5 Sep 2008 by Jancis Robinson

In a nutshell: Exceptionally long-lived, tangy, fortified wines.

Main grapes: A sorry tale.

Madeira is a volcanic island in the middle of the Atlantic, a wine, and a miracle. Good-quality madeira (which, alas, can cost at least as much as classed-growth bordeaux) is the world's longest-living wine. Its high alcohol and natural acidity and the fact that it has been virtually boiled during the production process mean that it is indestructible, whether in a wooden cask or glass carboy maturing under the rafters of a lodge in Funchal or in a bottle at home, however long ago it was opened. Madeira is the only wine that can be kept in a decanter on a sideboard for months without deteriorating. I also reckon that this unique fortified wine also has the strange property of protecting the drinker, well this drinker anyway, from a hangover (unlike port).

The trouble is that most of the madeira produced today is rather ordinary - very good for cooking and adding richness to meat reductions, but hardly fine enough to savour by the thimbleful. This is partly because so many of the noble grape varieties Sercial, Verdelho, Bual and Malvasia (for Malmsey) were replaced by the easier-to-grow, much more prolific but coarser Tinta Negra Mole. A shortcut to seriously good-quality madeira is to look for one of the four noble varieties on the label. Wines made from Tinta Negra Mole are labelled by age (5 year old, 10 year old or 15 year old) and style (see below).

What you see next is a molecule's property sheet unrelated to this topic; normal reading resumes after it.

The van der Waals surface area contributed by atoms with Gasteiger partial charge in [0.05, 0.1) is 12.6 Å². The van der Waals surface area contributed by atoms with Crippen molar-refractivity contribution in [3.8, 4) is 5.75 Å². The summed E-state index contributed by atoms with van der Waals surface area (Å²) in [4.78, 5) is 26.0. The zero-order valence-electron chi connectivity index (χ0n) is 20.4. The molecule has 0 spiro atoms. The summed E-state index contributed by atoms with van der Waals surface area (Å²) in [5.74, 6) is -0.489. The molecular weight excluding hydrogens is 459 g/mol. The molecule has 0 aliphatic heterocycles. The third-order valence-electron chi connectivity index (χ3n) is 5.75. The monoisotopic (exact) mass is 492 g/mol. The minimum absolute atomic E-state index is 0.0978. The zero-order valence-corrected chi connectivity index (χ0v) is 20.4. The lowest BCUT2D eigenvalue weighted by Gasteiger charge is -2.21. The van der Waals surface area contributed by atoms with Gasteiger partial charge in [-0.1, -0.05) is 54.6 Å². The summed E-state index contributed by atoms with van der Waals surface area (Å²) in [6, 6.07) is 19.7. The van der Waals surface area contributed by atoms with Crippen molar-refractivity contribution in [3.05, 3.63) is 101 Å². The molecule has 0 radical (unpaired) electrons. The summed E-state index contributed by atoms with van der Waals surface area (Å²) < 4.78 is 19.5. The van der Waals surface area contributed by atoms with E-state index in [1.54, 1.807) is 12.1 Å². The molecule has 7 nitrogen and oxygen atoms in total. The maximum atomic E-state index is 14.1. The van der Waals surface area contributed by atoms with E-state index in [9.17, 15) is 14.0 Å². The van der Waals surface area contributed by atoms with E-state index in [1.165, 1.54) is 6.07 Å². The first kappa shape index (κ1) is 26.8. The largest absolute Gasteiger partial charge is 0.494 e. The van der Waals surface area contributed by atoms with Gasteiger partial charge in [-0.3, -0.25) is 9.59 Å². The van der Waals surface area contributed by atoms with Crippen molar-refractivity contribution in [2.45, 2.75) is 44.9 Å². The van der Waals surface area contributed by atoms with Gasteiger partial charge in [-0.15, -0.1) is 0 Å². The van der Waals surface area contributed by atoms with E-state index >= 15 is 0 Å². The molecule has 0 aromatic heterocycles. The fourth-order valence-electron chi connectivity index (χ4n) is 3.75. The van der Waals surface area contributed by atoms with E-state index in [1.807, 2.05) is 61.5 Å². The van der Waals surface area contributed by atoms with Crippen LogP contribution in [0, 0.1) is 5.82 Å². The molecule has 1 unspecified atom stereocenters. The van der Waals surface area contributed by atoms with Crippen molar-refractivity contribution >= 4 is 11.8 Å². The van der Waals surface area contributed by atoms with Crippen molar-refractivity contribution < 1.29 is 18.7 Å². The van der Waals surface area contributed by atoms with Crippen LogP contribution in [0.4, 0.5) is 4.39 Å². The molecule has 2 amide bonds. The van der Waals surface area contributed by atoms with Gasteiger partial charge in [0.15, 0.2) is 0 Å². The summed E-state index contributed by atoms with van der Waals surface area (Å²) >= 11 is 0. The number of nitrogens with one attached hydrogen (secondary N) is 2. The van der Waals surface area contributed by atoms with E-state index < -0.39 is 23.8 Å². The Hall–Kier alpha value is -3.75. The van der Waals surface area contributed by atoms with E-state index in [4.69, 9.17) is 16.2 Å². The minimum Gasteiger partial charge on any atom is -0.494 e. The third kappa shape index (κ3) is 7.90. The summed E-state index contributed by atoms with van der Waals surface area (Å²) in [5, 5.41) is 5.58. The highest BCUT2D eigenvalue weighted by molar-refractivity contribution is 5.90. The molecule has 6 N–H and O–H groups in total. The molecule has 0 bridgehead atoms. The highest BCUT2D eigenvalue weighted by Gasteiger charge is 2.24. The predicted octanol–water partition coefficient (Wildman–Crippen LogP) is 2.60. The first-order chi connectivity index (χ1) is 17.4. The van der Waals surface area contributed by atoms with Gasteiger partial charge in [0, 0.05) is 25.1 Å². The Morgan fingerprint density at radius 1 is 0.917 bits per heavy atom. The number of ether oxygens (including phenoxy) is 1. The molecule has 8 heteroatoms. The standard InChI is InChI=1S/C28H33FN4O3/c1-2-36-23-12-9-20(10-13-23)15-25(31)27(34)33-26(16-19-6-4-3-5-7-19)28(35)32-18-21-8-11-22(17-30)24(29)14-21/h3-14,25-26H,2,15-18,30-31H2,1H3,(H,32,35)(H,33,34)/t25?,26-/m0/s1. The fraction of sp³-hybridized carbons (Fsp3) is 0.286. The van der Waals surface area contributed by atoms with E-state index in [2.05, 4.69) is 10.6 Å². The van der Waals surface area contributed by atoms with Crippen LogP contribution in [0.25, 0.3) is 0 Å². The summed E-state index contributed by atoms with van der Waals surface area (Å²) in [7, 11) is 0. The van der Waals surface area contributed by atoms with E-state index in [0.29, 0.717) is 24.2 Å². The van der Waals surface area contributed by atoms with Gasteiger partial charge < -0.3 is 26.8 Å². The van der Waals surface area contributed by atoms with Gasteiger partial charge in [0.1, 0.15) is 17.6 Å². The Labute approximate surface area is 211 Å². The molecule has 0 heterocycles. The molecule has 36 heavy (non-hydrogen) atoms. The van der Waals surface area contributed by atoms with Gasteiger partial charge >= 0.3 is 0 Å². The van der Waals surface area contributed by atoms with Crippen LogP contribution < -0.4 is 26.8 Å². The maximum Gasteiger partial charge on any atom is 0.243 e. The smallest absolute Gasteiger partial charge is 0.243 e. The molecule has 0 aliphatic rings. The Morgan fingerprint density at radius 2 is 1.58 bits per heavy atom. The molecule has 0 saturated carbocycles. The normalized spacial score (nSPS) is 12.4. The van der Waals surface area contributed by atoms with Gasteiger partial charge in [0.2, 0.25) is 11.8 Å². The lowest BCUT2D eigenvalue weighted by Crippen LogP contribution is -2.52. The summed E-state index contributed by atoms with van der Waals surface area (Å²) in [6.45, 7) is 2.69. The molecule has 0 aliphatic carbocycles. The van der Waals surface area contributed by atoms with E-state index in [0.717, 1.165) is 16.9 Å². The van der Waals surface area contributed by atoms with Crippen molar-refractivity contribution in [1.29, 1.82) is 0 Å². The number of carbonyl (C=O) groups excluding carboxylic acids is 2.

Sweeter madeira is made very much like port in that it is fortified halfway through fermentation while drier styles are, like sherry, fermented fully to dryness before grape spirit is added. But madeira's real distinction is that the young wine is subjected to extreme heat, either artificially in a heated vessel or more naturally and slowly in hot lofts, which is where its deep caramel colour comes from.

Understanding madeira labels

Bual/Boal, rich, dark, sweet madeira that ages well but can be drunk younger than Verdelho and, especially, Sercial. Drink with or after cheese. Lesser imitations made from Tinta Negra Mole are labelled Medium Sweet.

Malmsey, the sweetest, darkest madeira, for drinking after a meal. Lesser versions are labelled Sweet or Rich.

Sercial, the driest style of madeira which can make an extremely fine aperitif but demands many decades of ageing before it reaches its full potential. Lesser versions are labelled Dry.

Solera, rare madeira that is the produce of gradual, fractional blending like sherry in an ageing system that began in the year specified. (A madeira labelled Solera 1870 comes from an ageing system established in 1870, for example.)

Verdelho, the second-lightest, driest madeira with a delicious tangy nuttiness. Lesser versions are labelled Medium Dry.

Vintage madeira, a (very rare) madeira labelled, say, 1944 without any mention of the word Solera should contain nothing but wine harvested in 1944.